Ryanair joins UK aviation body amid Brexit concerns
Ryanair, which operates a total of 16 routes from Northern Ireland, has joined a UK airline trade body because of concerns about the impact of Brexit on the aviation industry, the airline announced.
The Dublin-based carrier signed up with Airlines UK as an international airline member, a new tier of membership allowing non-UK carriers to join.
Michael O'Leary, Ryanair chief executive, said: "We remain concerned at the uncertainty which surrounds the terms of the UK's departure from the EU in March 2019 and we understand how critical it is that all airlines come together as an industry to lobby for an effective solution for air travel that allows UK-EU flights to operate after April 2019.
"We look forward to working closely with Airlines UK on Brexit and the many other common issues we face including ATC (air traffic control) delays, APD (Air Passenger Duty) and airport charges."
The single market for aviation, created in the 1990s, means there are no commercial restrictions for airlines flying within the EU.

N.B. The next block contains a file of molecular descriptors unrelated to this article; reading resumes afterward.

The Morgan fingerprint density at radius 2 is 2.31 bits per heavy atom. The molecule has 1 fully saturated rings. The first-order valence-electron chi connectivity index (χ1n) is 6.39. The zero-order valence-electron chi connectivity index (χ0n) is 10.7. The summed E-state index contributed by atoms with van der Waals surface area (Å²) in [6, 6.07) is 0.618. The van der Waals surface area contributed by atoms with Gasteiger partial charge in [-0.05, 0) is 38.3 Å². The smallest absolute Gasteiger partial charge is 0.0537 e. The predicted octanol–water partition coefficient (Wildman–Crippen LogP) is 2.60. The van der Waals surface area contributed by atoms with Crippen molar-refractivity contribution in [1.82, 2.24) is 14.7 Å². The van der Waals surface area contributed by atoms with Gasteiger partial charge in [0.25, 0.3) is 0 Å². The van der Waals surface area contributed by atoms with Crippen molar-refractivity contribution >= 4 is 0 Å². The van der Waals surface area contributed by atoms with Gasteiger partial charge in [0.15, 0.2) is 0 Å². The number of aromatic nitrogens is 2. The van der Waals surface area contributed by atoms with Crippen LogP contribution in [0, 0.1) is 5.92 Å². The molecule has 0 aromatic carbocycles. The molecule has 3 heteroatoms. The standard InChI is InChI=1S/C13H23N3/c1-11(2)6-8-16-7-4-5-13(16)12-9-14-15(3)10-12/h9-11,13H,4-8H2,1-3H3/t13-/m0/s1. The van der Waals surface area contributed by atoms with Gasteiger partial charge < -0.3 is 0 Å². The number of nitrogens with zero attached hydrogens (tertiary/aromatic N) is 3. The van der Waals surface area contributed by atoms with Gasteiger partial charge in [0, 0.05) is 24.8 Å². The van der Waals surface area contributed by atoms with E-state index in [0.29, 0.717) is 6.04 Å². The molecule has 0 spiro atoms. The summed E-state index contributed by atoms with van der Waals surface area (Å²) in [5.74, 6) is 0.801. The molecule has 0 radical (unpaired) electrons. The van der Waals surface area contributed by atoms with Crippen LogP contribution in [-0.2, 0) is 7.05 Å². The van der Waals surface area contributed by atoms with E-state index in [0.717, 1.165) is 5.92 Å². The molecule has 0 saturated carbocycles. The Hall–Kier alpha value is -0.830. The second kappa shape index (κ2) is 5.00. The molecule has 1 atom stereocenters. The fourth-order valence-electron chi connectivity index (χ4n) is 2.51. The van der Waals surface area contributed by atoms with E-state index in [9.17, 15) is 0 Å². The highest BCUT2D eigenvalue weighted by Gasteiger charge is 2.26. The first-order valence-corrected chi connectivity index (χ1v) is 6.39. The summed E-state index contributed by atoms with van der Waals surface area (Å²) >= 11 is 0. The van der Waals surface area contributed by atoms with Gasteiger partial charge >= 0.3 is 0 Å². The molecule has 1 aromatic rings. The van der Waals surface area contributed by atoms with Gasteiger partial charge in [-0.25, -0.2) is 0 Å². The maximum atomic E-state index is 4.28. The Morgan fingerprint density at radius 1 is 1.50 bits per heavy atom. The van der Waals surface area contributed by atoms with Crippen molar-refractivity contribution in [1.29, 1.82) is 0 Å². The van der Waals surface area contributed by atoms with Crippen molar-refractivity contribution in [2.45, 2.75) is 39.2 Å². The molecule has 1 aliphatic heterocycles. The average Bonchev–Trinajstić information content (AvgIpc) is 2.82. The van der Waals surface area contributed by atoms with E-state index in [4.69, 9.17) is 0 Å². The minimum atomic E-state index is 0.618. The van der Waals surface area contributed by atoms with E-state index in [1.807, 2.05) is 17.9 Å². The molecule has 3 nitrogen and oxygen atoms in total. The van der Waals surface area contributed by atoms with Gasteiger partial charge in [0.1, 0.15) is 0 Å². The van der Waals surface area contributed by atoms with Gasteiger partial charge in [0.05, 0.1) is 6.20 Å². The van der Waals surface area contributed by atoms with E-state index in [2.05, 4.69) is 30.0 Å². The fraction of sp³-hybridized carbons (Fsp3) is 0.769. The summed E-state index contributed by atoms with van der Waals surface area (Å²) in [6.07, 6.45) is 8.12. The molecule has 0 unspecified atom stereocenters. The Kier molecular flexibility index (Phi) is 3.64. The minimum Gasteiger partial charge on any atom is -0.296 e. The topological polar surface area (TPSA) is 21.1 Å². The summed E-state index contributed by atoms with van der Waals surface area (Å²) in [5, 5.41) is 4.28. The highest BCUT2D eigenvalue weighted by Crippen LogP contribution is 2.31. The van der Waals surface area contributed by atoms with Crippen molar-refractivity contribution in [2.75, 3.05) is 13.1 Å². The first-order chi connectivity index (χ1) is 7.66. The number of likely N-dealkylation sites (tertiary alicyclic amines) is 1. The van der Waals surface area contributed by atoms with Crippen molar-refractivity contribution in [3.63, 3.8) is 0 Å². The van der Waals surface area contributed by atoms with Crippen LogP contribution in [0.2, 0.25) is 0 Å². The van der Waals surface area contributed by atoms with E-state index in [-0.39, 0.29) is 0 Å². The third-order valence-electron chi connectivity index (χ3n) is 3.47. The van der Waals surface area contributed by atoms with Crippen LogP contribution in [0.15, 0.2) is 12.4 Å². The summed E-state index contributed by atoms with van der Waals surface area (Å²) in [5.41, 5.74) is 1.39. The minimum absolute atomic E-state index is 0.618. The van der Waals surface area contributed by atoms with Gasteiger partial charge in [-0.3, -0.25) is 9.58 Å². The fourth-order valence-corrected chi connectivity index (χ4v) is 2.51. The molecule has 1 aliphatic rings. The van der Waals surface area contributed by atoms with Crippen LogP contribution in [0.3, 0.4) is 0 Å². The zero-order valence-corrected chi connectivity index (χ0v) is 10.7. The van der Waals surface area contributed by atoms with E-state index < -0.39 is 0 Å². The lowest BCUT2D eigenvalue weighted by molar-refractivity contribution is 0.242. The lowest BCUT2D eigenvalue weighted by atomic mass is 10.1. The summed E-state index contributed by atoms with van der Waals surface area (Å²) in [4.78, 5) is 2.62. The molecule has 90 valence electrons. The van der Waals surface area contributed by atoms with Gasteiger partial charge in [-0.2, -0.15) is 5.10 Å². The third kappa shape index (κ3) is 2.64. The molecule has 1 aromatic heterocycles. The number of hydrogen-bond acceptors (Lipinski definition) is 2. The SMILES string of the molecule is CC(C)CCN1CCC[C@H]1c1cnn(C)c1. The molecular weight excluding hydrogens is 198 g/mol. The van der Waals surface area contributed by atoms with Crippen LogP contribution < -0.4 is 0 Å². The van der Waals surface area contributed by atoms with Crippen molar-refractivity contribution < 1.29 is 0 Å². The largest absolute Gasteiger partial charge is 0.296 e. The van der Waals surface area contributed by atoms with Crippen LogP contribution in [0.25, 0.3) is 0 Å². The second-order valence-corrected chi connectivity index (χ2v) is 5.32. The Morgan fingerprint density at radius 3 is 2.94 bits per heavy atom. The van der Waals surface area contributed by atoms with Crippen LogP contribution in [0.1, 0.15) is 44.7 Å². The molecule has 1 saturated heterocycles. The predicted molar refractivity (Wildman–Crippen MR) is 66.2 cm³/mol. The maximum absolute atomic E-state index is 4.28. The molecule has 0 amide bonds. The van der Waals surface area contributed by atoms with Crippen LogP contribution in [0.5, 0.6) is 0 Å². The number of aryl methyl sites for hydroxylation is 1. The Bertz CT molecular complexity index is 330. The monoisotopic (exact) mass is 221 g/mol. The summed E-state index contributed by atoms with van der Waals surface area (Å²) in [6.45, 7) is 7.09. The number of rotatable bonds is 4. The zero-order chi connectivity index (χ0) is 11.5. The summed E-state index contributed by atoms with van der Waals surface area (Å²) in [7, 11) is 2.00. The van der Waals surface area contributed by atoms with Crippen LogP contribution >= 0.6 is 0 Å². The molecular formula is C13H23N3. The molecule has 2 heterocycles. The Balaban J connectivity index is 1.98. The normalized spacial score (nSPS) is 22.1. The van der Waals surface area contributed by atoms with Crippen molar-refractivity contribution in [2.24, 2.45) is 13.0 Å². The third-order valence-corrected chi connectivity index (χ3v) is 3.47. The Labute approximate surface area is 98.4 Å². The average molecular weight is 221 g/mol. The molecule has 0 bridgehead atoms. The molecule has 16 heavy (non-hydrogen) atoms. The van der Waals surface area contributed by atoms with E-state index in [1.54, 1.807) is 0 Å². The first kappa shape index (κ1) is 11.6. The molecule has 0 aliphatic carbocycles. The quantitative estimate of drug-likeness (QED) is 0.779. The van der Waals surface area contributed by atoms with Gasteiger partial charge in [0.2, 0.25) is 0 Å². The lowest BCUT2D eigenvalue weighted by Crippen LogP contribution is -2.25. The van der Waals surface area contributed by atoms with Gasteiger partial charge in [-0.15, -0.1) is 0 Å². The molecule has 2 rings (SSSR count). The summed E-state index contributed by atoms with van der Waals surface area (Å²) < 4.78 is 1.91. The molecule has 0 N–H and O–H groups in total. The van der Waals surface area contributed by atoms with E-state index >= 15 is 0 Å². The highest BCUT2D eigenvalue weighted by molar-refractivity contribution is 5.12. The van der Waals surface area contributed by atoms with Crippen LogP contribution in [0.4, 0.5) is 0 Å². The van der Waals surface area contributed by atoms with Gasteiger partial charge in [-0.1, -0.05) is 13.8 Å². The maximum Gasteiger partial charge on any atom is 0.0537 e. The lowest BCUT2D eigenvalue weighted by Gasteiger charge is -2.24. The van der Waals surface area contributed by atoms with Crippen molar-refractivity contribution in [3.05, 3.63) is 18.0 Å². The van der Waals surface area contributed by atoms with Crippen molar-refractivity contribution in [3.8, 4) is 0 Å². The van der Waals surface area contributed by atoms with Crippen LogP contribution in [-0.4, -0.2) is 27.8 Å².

Mr O'Leary believes flights between the UK and the EU will be grounded in summer 2019 if no agreement on flights is reached as part of the Brexit negotiations by September next year.
The airline flies to London Stansted, Glasgow and Liverpool from City of Derry Airport. From Belfast International Airport, it flies to 13 routes including Gatwick, Malaga, Berlin and Milan.
It will launch a new route from Belfast to Malta at the end of October.
Airlines UK chief executive Tim Alderslade said: "Ryanair is the largest airline in Europe with a substantial presence in the UK.
"With so much happening on the policy and regulatory front currently we're delighted to be able to work more closely with them on issues of mutual interest, including the impact of Brexit on the aviation market access across Europe, campaigning against the damaging and counter-productive Air Passenger Duty, and engaging with industry and Government to resolve the growing problem of disruptive behaviour caused by excessive consumption of alcohol.
"Their membership will further strengthen our ability to advocate on behalf of a sector that is such a vital UK and European success story and we look forward to working with them."
Meanwhile, Ryanair urged the European Commission and Germany's competition watchdog to block the sale of Air Berlin's assets to Lufthansa. Mr O'Leary accused Lufthansa of operating a "high fare monopoly".